The city of my birth is 176 years old today. Chicago was incorporated on March 4, 1837, and thereupon elected its first mayor, William Butler Ogden – a New Yorker, because if there is a god, he/she/it has a wicked sense of humor. Ogden also commissioned the city’s first census: There were 4,170 people living in Chicago around the time of its incorporation.
According to the U.S. Census Bureau, roughly 2,707,120 lived in the city proper as of 2011, down from an all time high of about 3,620,962 in 1950.
In my lifetime, Chicago built the tallest building in the world, was home to the world’s largest commodities exchange and the world’s busiest airport, was the only city in America to win championships in all four major professional sports – including six NBA titles – during the period from 1985 to 2010, and, on three separate occasions, threatened to, but did not, rend the time-space continuum when my beloved Cubs came perilously close to winning the National League pennant. As A. Whitney Brown once observed: When the small bears from the windy place capture the flag, then you shall know the end is nigh.
That’s okay, America. My soul-crushing despair is your saving grace.
Also in my lifetime, Chicago became the largest city in the country to elect a woman mayor (Jane Byrne, who served from 1979 to 1983), and the second largest city in the country to elect an African American mayor (Harold Washington, from 1983 to 1987) (Tom Bradley served as Mayor of Los Angeles from 1973 to 1993). And, unlike both Los Angeles and New York City, which elected David Dinkins mayor in 1990, Chicago is the largest city in America to have had two African American mayors (Mayor Washington was elected twice, in 1983 and in 1987, but died in office; Eugene Sawyer was selected by the City Council to succeed Mayor Washington in December 1987, and served until Richard M. Daley was elected in 1989).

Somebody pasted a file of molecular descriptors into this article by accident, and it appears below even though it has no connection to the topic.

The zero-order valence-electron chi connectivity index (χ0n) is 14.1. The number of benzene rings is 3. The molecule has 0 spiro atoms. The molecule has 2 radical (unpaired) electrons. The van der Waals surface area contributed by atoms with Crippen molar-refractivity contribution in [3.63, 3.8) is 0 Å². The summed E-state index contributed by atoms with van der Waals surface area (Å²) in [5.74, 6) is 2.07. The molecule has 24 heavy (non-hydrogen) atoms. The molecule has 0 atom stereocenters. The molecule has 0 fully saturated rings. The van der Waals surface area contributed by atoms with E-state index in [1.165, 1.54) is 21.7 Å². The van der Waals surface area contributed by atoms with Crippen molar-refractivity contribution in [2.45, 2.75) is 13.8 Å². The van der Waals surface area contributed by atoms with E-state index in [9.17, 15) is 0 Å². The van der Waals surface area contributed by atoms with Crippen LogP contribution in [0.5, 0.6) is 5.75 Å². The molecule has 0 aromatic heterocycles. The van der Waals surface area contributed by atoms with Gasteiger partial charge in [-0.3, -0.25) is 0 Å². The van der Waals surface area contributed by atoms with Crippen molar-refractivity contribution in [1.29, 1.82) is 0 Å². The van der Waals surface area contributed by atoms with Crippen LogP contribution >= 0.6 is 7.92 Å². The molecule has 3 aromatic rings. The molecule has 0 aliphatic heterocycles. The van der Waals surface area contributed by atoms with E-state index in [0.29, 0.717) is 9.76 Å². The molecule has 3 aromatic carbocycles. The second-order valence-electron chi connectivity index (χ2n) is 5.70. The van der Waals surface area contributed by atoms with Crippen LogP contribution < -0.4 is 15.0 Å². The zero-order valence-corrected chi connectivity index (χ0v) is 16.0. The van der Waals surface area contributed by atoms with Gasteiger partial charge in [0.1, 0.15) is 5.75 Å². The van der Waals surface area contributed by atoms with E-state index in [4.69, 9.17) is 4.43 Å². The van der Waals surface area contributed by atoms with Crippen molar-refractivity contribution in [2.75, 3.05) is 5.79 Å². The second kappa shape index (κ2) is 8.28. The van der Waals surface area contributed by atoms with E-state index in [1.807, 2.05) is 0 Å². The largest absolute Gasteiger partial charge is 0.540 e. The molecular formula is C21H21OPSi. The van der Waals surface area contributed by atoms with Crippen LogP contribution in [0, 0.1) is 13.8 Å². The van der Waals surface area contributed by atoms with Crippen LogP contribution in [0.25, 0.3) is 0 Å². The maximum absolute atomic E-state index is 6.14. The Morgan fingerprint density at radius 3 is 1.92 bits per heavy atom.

In any event, Chicago is, without a doubt, a city that evokes intensely partisan feelings – or, maybe it would be more accurate to say intensely parochial feelings. Regardless, I was only born there – as in, the hospital I was born in happened to be located within the city limits – I actually grew up in the near western suburbs; yet I have the same sort of visceral love for the city that people who’ve lived within its geographical limits their whole lives have. Chicago does that to you; it gets in your blood.
And there was a time when Chicago’s good will seemed to be spread far and wide. From the Bears’ incredible 1985 season (culminating in a 46-10 win in Super Bowl XX, at the time, the most lopsided in NFL history), to Rich Daley’s impressive revitalization of the city through the 1990s, we entered the 21st century on a high note. Everybody seemed to love us. Well, maybe we got a little greedy with the NBA titles in the ’90s; I know my ex-mother-in-law, a Detroit Pistons fan, was none too fond of that one guy, you know, that guy … from North Carolina, at guard, six-foot-six … MICHAEL JORDAN!!! …
Wait, where was I?
Oh, yeah. Our embarrassment of NBA riches aside, everybody seemed to love my city in the 1990s and the early 2000s … all the way up to 2008.
And then something odd happened. Suddenly, people turned on us. And by “people,” of course, I mean: Conservatives.
All the sudden, Chicago was the city they loved to hate. All the sudden, Chicago was inhabited by thugs and gang-bangers and welfare cheats. Chicago was the city of Bill Ayers and Saul Alinsky, not the city of Bill Veeck and Saul Bellow. Chicago was no longer defined by the architecture of Louis Sullivan and Mies van der Rohe, by the University of Chicago, the Chicago Symphony, or the Art Institute of Chicago, but by its murder rate and the number of its politicians who went to jail.
All because Barack Hussein Obama launched his career here, rising from community organizer, to state senator, to United States Senator, to President of the United States.
Remember when people used to hate Dixon, Illinois, or Hope, Arkansas … or Midland, Texas, or New Haven, Connecticut, or Kennebunkport, Maine, or wherever the hell the Bushes George came from? Nope. Me neither. Because they didn’t.
No, sir, hatred of Chicago because of Barack Obama’s connection to it is, as we lawyers like to say, sui generis: a thing unto itself.
Now why do you suppose that is?
You know exactly why that is. That’s because everything’s different in The Era Of Black Presidents.
But I don’t care. I love Chicago like it’s a member of my family, even if it includes, you know … those people.
What? I was talking about Sox fans.
[Cross-posted at Angry Black Lady Chronicles]